A bird’s eye view

I arise early this crisp autumn morning, determined to make a day of it.

Out the door before sunrise, I stride down Winthrop Street, cross Main and cut through the empty lot behind the pub. Sauntering over the bridge, I face an endless string of southbound traffic; but the din melts away the moment I step into the woods.

I discover a shortcut to the old blue-blazed path and follow it deeper and deeper into the wood. It crosses what had been a narrow brook, now dried up in the long summer drought. I begin the diagonal climb up the ridge below spruce and hemlock, gingerly picking my way along over stretches of broken basalt rock. It isn’t long before I reach the top.

At the summit I step off the trail onto the rocky ledge high above the gorge. At my feet runs the river; directly opposite, nestled among the maples and oaks, lies the hamlet, now partially illuminated in the morning sun.


Off to the west a blanket of grey mist floods the far valley. Directly across from where I stand, the Barndoor Hills rise up from the valley floor. Roof-lines of houses and the spires of two churches wax sharp in the morning light as the sun cuts through the stands of trees behind me.

I bring my binoculars up to pan the landscape, then let them fall gently against my chest. I drop my gaze to the river below to study the current. It meanders by the old mill, then slowly picks up speed, forming ribs of white water as it cascades down past the old bridge abutments into the gorge.

Suddenly, a shadow flashes across my eyes. I glimpse an airborne form floating over the river below. A big black bird pumps its broad wings, then soars through the air, its white head and alabaster tail blazing in the sunlight.

Momentarily mesmerized, I scramble to reach the binoculars at my chest. I ease the eagle into focus and follow the final few wing beats before it disappears around the distant bend.



As I sit at my desk, pecking out a rough draft on my computer, the small dog paws repeatedly at my thigh. I offer some temporary solace, reaching down to scratch her ears and neck. She drops down on all fours, only to rear up again shortly after my hand returns to the keyboard. Finally, I let out a short sigh and decide to pack it in: nothing short of a walk will do, it seems, even though we’ve just come back from a morning stroll around the block less than an hour ago.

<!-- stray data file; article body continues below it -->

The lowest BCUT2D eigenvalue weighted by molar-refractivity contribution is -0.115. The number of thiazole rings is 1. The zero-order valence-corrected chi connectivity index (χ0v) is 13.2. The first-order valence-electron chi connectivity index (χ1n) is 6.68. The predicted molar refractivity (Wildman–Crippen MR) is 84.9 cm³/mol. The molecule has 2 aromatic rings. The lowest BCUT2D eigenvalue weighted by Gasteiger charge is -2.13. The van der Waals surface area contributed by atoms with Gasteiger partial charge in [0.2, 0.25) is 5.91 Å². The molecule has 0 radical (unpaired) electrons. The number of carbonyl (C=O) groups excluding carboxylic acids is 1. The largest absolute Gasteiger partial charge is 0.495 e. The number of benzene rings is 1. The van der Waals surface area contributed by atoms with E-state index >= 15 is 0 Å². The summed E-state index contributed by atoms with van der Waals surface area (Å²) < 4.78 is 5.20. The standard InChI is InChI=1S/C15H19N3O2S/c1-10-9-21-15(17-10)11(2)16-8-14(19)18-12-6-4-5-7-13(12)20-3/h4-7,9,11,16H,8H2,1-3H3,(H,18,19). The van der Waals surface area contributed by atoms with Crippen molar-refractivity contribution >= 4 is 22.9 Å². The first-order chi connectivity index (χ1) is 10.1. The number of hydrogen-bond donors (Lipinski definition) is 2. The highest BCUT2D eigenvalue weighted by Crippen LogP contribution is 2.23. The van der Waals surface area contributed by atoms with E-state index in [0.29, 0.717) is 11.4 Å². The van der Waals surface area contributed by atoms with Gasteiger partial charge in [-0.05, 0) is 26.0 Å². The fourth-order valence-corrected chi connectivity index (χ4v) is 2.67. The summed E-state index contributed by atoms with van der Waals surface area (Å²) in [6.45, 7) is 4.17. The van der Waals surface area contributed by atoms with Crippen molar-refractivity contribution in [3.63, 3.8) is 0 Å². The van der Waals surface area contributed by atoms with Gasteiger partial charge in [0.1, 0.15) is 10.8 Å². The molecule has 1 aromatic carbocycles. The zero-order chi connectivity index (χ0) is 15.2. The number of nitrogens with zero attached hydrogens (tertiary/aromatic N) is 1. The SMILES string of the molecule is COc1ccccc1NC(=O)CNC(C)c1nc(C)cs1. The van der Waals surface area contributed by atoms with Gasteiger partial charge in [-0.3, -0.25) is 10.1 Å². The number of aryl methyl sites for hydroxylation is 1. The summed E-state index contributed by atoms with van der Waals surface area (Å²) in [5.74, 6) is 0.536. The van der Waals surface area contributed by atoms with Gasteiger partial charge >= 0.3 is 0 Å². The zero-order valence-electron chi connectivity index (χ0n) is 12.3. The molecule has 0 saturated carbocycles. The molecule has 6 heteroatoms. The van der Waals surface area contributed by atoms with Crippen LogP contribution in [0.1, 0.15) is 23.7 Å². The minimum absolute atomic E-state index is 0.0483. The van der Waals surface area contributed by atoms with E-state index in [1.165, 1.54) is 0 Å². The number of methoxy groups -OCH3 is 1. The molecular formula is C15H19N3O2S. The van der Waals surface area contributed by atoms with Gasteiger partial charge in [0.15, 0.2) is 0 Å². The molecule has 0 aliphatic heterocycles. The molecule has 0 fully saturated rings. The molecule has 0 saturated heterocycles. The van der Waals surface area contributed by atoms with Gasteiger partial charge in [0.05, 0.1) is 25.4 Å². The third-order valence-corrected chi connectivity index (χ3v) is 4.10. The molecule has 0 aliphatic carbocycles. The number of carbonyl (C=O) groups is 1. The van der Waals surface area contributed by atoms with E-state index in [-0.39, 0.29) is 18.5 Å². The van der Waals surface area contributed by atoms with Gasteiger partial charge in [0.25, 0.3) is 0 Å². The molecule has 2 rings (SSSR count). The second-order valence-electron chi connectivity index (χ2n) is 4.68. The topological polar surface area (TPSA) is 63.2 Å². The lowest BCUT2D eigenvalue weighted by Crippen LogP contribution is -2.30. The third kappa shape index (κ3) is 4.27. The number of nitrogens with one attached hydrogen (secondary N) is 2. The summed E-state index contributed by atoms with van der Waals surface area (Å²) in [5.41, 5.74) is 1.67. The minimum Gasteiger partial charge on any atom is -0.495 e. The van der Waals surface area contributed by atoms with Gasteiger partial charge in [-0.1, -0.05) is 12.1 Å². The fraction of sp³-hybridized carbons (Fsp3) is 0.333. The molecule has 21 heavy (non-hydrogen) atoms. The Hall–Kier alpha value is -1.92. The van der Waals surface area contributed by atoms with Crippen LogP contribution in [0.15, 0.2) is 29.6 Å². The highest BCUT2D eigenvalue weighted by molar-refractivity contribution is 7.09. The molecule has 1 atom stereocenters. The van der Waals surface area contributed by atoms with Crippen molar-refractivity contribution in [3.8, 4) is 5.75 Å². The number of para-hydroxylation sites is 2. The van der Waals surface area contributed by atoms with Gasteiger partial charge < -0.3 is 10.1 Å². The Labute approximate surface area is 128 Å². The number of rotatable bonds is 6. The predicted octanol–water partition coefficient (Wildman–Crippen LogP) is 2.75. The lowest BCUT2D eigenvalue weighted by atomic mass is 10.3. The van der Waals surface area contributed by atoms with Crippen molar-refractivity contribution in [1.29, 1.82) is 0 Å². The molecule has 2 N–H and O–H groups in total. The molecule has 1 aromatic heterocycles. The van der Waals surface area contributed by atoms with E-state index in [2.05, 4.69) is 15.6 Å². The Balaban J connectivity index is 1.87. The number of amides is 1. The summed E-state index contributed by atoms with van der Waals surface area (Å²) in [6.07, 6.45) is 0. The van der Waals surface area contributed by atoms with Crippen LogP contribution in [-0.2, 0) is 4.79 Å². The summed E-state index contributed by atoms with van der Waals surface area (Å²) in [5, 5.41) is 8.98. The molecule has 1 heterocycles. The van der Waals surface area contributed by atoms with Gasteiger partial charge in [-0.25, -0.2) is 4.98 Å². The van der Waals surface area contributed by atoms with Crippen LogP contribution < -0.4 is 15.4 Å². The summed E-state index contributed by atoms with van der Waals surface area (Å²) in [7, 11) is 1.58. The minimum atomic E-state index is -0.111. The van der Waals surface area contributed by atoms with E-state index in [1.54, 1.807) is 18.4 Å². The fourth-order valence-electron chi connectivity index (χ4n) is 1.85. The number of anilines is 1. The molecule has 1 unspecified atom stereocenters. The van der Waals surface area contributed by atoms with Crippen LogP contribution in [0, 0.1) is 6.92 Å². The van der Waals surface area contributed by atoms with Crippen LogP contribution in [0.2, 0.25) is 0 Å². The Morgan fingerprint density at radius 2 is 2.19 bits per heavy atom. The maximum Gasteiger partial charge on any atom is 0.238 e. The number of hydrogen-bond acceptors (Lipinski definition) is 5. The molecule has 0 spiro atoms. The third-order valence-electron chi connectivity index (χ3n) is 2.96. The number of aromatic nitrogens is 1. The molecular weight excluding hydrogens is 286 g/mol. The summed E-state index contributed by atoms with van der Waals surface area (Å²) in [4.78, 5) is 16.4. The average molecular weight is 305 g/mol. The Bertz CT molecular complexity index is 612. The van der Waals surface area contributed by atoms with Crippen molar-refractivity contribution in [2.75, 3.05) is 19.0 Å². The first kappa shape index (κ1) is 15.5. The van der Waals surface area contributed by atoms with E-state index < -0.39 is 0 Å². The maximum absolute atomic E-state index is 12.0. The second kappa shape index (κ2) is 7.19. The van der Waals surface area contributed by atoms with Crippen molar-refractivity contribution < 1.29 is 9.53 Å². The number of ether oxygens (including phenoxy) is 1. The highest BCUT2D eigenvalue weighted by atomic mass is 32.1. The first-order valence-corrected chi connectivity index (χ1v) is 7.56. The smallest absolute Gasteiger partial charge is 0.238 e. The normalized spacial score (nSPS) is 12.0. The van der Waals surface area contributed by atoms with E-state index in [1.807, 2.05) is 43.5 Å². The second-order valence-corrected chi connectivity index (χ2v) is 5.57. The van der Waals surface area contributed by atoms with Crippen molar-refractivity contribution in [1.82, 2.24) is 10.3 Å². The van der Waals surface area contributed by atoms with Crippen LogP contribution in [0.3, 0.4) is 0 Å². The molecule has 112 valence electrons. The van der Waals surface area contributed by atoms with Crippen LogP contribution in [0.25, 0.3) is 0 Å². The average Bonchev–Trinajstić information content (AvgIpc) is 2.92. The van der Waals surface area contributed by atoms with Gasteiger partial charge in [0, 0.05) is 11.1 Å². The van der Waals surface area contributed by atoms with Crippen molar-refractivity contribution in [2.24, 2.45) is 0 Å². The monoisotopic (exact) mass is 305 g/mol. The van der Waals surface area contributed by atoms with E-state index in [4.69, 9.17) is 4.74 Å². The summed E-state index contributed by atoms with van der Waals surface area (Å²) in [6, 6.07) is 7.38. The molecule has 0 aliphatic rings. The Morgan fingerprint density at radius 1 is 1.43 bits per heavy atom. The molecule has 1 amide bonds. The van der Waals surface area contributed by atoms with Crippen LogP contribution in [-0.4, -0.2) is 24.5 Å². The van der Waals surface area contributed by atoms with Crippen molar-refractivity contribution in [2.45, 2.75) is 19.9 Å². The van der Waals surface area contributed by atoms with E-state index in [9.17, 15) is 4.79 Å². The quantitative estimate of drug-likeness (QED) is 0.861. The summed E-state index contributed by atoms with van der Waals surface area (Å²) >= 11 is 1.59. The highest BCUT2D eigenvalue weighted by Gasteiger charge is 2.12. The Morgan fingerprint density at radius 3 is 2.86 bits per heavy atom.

I zip the collar of my fleece up to my chin, reach for my coat, don my hiking boots, pull on my wool cap and gloves, snap the leash on the dog’s collar; and we head out the back door at a brisk pace down the deserted street in the winter cold.

We turn right at the end of the block and continue down the long grey ribbon of sidewalk to the center of town. Today the school yard is barren, devoid of children. A solitary car sits in the parking lot outside the barber shop. No one, it seems, wants a haircut on this last day of the year.

We round the corner onto Main Street and wait for traffic to thin out on the highway. Despite the crosswalk, no vehicle slows or stops for us to cross. The dog shivers and lifts her nose in the cold air. Finally, the last northbound car disappears over the crest of the hill, and we scoot across the tarmac to the other side.

I let the dog off leash at the old mill and trudge along the loop of frozen gravel road to the bank of the river. Patches of white water bubble and churn in the current. Overhead, billowy clouds press against the backdrop of pure blue sky.

I snap the leash on the dog’s collar as we approach the mill. Linked together once again, we descend the short slope to the concrete retaining wall, built to withstand the torrents that continuously lash against it.

At the top of the rise we follow the great curve of road to the cul-de-sac, then hop the guard rail and pick our way through the remnants of last summer’s brush to the concrete bulwark where the old bridge once stood.

We peer over the edge into the gorge. Just below our feet white water boils against the old bridge abutments, leaping into the air as it scrubs them clean in its turbulent descent. Mesmerized I stand, unable to tear my eyes from the torrent.

We retrace our steps back to the mill, cross the deserted highway and pick up the road to where it intersects the blue-blazed trailhead. From here we follow the leaf-strewn path through the forest back down into town.

A lone dog barks and pads back and forth behind the invisible electronic fence in a front yard, his cinnamon tail erect, curled into a full arc above his back. Tragedy has come to this house over the course of the past year; the couple that had lived there has dwindled to one.

We cross the street and huff up the hill toward the house. The air is cold on my cheek. Despite the gloves my finger tips have turned numb.

We step through the back door into a warm kitchen. I pull off my cap and gloves and rub my palms together. I unzip my coat and throw it over the back of a wooden chair.

A cup of hot coffee restores feeling to my fingertips, but the turbulence of the white water in the river still churns in my soul.

Haiku dog walk

White terrier stands
Head tilted, one brown ear cocked—
Eyeing the black leash.

Ski cap tight, warm gloves
Bulky fleece coat collar zipped—
Door creaks, biting wind!

Titmice perch and peck
Feeder spills, swings to and fro—
Grey squirrel attacks!

Hound dog approaches
Straining at the taut choker—
Vicious snarls exchanged!

Rough coat buries nose
Beneath cinnamon needles—
Organic treasures!

Starlings sit on wires,
A bar of slurred sixteenth notes—
Bird’s eye notation.

Photo eye captures
Afternoon winter debris—
Frozen artifacts.

Stark limbs stretch skyward
Broken branches snapped in two—
Matchsticks on cobalt.

Sudden shot echoes
At wood duck and white water—
Turning tail, dog yaps!

Silver skillet rests
Over open orange flame—
Welcome kitchen warmth.

Copyright 2012 © Brian T. Maurer

"Two Take Flight" 2004 © Barry H. Penchansky, M.D.